Opera/Microsoft antitrust case drama

It seems Microsoft are in the dock again. This time it’s the turn of Norwegian browser producer Opera, to pursue the software giant. The case is an anti trust allegation, claiming that Microsoft are ‘abusing their powers, by only shipping copies of their operating system Windows, with only their own “Internet Explorer 8.0” browser and none of their competitors’.

The Chief technology officer for Opera, is quoted as having said “Microsoft is ignoring web standards and should use its position to promote competition, among browser”. Meanwhile Mozilla, producers of the popular “Firefox” browser, claimed that the “browser wars are over”, at this years South by South West festival in Texas.

What Mozilla meant by ‘the end of the browser wars’ is that the main browser manufacturers are now working much more closely  together on a common set of standards, to ensure that all browsers act and display information is a uniform way. There have been some minor disputes, one being Microsoft going off and developing their own security systems, but in in their defense, they have made the code available for other vendors to utilize. Internet security is something that most people agree can not wait for agreements to be made, at the expense of leaving clients vulnerable and contrary to Opera’s claim, Microsoft’s Internet Explorer 8.0 does actually support internet standards.  By default Internet Explorer 8.0  has standards support turned on for the internet , but the  intranets, claiming that this is so that developers can continue to use internet explorer 7.0 while they upgrade their systems.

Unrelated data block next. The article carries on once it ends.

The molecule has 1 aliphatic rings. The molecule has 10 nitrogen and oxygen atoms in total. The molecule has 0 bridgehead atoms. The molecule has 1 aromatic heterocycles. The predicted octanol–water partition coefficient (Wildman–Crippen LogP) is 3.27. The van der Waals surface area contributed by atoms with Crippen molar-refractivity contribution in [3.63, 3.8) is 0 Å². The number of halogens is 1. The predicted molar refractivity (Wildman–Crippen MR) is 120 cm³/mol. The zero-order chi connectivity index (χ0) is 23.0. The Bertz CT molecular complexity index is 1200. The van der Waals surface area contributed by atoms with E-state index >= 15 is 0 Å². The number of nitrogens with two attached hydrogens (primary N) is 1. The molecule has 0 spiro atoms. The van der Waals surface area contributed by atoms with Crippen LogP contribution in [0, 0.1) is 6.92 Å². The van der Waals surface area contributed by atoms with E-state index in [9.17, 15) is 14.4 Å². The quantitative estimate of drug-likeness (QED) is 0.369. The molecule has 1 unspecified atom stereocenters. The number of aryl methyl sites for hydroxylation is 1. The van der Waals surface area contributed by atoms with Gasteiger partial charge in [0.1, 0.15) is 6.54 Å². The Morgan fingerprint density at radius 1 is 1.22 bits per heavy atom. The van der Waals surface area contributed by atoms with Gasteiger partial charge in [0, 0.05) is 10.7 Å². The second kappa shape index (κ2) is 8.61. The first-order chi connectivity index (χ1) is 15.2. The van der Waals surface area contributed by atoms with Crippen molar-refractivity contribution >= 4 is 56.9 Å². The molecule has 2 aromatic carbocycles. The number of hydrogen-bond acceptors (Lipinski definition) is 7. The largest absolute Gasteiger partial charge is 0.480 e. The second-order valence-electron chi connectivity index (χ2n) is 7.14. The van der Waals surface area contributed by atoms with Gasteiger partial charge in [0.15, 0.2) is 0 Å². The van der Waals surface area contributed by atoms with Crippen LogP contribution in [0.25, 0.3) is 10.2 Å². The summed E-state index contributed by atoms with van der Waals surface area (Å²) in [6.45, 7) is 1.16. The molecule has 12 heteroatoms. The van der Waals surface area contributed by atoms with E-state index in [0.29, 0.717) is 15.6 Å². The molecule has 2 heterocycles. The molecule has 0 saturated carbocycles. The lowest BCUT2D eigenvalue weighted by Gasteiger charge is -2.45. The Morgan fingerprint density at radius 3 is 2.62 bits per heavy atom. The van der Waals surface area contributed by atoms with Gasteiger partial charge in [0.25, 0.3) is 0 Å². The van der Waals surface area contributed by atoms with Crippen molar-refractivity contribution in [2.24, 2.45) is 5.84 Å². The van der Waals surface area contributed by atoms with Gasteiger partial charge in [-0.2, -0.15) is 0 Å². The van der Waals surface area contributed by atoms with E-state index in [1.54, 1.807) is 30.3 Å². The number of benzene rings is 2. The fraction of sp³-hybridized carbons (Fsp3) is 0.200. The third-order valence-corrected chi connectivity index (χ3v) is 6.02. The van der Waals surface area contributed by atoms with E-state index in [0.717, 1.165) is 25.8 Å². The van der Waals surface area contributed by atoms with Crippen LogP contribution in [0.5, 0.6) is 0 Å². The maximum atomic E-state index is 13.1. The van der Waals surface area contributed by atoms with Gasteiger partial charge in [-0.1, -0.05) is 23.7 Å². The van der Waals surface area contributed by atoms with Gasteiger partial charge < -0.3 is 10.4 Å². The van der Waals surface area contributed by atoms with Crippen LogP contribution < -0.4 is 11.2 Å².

Microsoft’s stance on the shipping of browsers has been that Explorer and by extension  Internet Explorer form an integral part of the operating system and should be shipped with windows.

In the latest bid to appease the European Courts, Microsoft offered to go back on previous stance, that Explorer and by extraction Internet Explorer form an integral part of the operating system and should be shipped with windows. Offering to ship a version of their operating system for Europe (to be known as version e) without any browser at all.
After discussions with Opera, the courts dismissed this suggestion after a single day, saying “the move would not further its goal of promoting browsers that compete with Internet Explorer.”

The only hearing scheduled in the case, was set for early June, but has been cancelled after Microsoft complained that many European antitrust officials who could attend the hearing as observers were unable to do so because of a competing conference in Switzerland. The commission is under no timetable to release its ruling in the browser case, but in the past, it has publicized crucial decisions, fines and sanctions before leaving for its summer break in late July.